Didn’t the doctor understand?

In my mind, I needed MY Vicodin pills for more than just helping with my lingering discomfort. No, I needed MY pills just to make it through the day. In other words, I had started out taking Vicodin to feel better. Now, I needed it to take it to keep from feeling bad.

Doctor Shopping and Deception

My first step was to look for another physician. If this doctor wasn’t going to give me what I needed, then I would just find one who would.

At first, it wasn’t that hard. I soon learned that “guidelines” aren’t legal requirements. Despite what the FDA, the Surgeon General, and other organizations were recommending, there were still doctors who had no problem prescribing whatever I said I needed. It was easy money for them and blessed relief for me.

But soon, even that wasn’t enough. Even “friendly” doctors are still under scrutiny by The Drug Enforcement Administration and the American Medical Association. Yes, I could still get SOME of what I needed, but it wasn’t nearly enough.

I learned the advantages of going to multiple doctors. A little here and a little there got me closer. As long as one hand didn’t know what the other was doing, I could usually scrounge up just enough.

But because I couldn’t tell the same story to every doctor, I had to start making up ailments and injuries. A made-up fall here and a minor injury there allowed me to obtain multiple prescriptions. I even started faking toothaches.

I was fully aware of what I was doing. Because I knew what pharmacists are supposed to watch out for, I used several different pharmacies to fill my prescriptions.

Between the doctor shopping, the faking injuries, and the driving all over town to get my prescriptions filled, it was exhausting! It seemed as if almost every day, I had to do something related to finding more painkillers.

My husband never caught on at the time. He knew that I had had an injury and that for a long time, I had been taking pain medication. I filed and filled all of my prescriptions myself, so he never had reason to question why I had medication from doctors and pharmacies way across town.

But then everything changed again, and it got much worse.

Monitoring Programs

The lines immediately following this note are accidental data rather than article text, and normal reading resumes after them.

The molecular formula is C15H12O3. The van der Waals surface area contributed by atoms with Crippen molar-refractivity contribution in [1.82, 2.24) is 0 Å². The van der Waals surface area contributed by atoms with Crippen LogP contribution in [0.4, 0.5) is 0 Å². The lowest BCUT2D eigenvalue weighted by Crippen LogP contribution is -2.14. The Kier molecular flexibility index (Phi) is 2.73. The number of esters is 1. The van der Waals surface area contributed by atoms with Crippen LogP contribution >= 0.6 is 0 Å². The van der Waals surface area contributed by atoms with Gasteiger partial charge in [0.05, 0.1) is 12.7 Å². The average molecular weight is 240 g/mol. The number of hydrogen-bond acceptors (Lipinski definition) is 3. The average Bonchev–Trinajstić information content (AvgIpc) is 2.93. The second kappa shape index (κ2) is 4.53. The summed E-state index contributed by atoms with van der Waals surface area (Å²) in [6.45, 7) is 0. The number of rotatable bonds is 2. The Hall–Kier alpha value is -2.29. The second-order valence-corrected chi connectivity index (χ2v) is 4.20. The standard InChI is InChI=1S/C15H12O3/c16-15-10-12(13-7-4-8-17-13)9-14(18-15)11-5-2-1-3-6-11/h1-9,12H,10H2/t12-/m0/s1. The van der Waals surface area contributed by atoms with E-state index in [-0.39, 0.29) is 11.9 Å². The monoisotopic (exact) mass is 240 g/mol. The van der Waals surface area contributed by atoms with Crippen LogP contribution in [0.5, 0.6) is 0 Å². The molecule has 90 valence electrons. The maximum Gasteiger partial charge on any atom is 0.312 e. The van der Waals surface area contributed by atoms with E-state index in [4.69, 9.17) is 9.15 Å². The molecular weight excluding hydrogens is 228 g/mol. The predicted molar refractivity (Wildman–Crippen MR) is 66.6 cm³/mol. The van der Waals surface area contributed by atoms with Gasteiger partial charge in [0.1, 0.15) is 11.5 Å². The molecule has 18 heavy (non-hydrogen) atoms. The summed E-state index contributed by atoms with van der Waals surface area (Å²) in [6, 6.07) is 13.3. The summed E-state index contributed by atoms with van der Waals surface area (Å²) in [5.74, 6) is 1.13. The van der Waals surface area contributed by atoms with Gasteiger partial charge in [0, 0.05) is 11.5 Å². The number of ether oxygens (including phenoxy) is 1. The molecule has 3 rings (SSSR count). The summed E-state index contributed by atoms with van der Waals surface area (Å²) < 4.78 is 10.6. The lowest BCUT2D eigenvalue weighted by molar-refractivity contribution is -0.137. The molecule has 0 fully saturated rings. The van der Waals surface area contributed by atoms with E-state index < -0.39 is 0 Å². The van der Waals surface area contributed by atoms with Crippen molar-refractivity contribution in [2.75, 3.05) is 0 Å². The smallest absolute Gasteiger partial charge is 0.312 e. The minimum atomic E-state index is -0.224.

In the middle of all of this, my state implemented a Prescription Drug Monitoring Program to help track controlled substances. And when physicians logged into this database, they could see every medication that I was or had been prescribed. That automatically took away most of my opportunities.

So here I was, back at square one and in need of my drugs.

Black Market Pain Pills

Once again, my job was indirectly involved with my opioid addiction.

One day, I was at work and out of pain pills. In desperation, I acted like my back was bothering me worse than it really was and asked a few of my co-workers if they had anything. One guy, who I didn’t really know that well actually had an Oxycontin. I quickly found out that I liked Oxy even more than I liked my Vicodin.

Pretty soon, it became a semi-regular thing. Whenever my supply would run out, I would hit up my work buddy. But after the first few times, he made a point of asking me if I could pay him for what he was giving me because it was leaving him short. The price wasn’t cheap, but I was willing to pay.

But as my tolerance grew, he wasn’t able to keep up, and he could see my frustration whenever he was out.  Finally, he told me that he knew someone who could take care of me.

A few days later, he introduced me to the man who became my dealer. I was happy because this new guy could supply me with almost anything I wanted… for a price.

Pain pills are a lot more expensive you are buying them from a dealer… no insurance and cash only. There were times when I actually had to make the choice between paying a bill on time and having enough money to buy my painkillers.

Of special relevance, that is another red flag – ignoring other financial obligations order to buy drugs.

My Introduction to Heroin

“If pain is a fist, heroin dives into it, opens it up, and relaxes you. It feels so beautiful. It feels like a cuddle, like comfort, like being in your mother’s arms. It’s so sweet and perfect.”

~ Russell Brand

And then one day, it happened.

I tried to make an order on a day when my dealer wasn’t holding. Even worse, he wasn’t sure when he was going to be able to get some. I cursed loudly and ask him what was I supposed to do now?

He didn’t even bat an eye. He said that if I really needed to feel better, he had something that would fix me right up.

When he showed me the little packet of heroin. I wasn’t sure at first. I wasn’t some junkie, I just needed my pills. But he could see how I was acting and feeling, and he told me that just a little bit would help me get right until he could get his hands on some more pills.

I was hurting, so I said yes.